by C.J. Ryan
Review by Paul Haggerty
Spectra Paperback ISBN/ITEM#: 0553587765
Date: 26 July, 2005 List Price $6.99 Amazon US / Amazon UK / Show Official Info /
Gloria VanDeen is a Level 13 operative, normally the post of a nameless drone in the vast interstellar mechanism. But Gloria is a bit different from the others. True; she's stunningly beautiful. But that isn't unusual in a society that can sculpt DNA at will. She has no problem displaying her body to best effect (in fact she spends most of the book with her clothes dialed down to 90% transparency). Of course in a world where casual nudity is commonplace I had a bit of a problem understanding why flashing curvy body parts would be terribly effective. Her greatest claim to uniqueness, and one which she considers a curse, is the fact that she's the ex-wife of the emperor (although he wasn't emperor when she dumped him).
Still, Level 13 bureaucrats are a dime a dozen, and when she's offered the chance to personally investigate an alien uprising on one of the planets under her jurisdiction, she jumps at the chance. As uprisings go it's pretty small scale, just a few locals who have gotten their hands on antique rifles and shot up a few of the human colonists. She figures it will be a simple job of sail out, spend a couple of days looking around, and then come home and report.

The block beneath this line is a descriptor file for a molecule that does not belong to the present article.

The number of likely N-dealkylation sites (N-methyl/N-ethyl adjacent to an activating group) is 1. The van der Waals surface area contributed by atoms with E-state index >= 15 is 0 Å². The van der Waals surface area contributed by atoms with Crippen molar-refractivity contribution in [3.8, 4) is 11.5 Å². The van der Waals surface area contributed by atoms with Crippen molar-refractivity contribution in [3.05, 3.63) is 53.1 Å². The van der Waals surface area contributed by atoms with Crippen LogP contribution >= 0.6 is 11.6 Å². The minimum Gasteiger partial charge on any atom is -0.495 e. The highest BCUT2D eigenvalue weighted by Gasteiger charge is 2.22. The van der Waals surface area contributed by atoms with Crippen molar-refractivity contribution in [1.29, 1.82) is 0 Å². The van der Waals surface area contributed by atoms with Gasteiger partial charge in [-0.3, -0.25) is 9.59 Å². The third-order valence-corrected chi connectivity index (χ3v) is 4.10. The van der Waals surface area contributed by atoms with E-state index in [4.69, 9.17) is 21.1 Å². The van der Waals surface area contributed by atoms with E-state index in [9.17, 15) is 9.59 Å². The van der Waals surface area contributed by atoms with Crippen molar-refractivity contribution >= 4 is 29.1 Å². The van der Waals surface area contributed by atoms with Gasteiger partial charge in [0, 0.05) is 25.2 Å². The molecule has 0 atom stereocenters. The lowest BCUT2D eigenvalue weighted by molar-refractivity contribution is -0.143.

But things aren't what they appear to be and before long Gloria finds herself stuck in a web of murder, terrorism, religious fanatics, corporate greed, governmental conspiracies, genocide, insurrection, invasion, television news frenzies, and of course stupidity (both human and otherwise). Add in the arrival of a company of imperial marines under the orders of the planetary governor, and Gloria is going to have to become far more than a Dextra drone (and dial down her clothes a few more percentage points) if she and her comrades are going to free the enslaved, stop the oppressors, save the innocent from mass slaughter, and then manage to get themselves off the planet alive.
I recommend Dexta with a few caveats. Gloria's personal effectiveness is just a little too pat, but she's the star of the series and as such, the fickle finger of fate tends to be a bit kinder to her. The double dealing, backstabbing, and corrupt government and corporate officials is old hat, but it's still fun to try and guess who's going to betray whom next. As a first novel, Dexta shows a good imagination and a fairly smooth style over all.